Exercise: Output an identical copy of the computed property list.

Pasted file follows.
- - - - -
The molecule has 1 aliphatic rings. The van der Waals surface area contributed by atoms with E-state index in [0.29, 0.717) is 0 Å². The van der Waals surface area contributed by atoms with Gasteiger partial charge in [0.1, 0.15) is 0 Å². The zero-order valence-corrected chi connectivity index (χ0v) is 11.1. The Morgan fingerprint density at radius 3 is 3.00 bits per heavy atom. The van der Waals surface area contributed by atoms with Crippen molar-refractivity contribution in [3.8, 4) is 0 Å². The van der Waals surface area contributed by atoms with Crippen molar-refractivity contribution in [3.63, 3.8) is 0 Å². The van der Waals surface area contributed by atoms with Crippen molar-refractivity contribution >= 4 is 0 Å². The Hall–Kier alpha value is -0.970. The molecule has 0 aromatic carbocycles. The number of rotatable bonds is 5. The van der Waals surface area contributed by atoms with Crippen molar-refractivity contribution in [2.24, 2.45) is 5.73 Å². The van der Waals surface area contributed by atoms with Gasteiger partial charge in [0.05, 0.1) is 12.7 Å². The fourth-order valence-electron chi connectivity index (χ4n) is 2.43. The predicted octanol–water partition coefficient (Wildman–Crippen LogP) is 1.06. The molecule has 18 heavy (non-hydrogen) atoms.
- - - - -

The molecule has 1 aliphatic rings. The van der Waals surface area contributed by atoms with E-state index in [0.29, 0.717) is 0 Å². The van der Waals surface area contributed by atoms with Gasteiger partial charge in [0.1, 0.15) is 0 Å². The zero-order valence-corrected chi connectivity index (χ0v) is 11.1. The Morgan fingerprint density at radius 3 is 3.00 bits per heavy atom. The van der Waals surface area contributed by atoms with Crippen molar-refractivity contribution in [3.8, 4) is 0 Å². The van der Waals surface area contributed by atoms with Crippen molar-refractivity contribution in [3.63, 3.8) is 0 Å². The van der Waals surface area contributed by atoms with Crippen molar-refractivity contribution >= 4 is 0 Å². The Hall–Kier alpha value is -0.970. The molecule has 0 aromatic carbocycles. The number of rotatable bonds is 5. The van der Waals surface area contributed by atoms with Crippen molar-refractivity contribution in [2.24, 2.45) is 5.73 Å². The van der Waals surface area contributed by atoms with Gasteiger partial charge in [0.05, 0.1) is 12.7 Å². The fourth-order valence-electron chi connectivity index (χ4n) is 2.43. The predicted octanol–water partition coefficient (Wildman–Crippen LogP) is 1.06. The molecule has 18 heavy (non-hydrogen) atoms.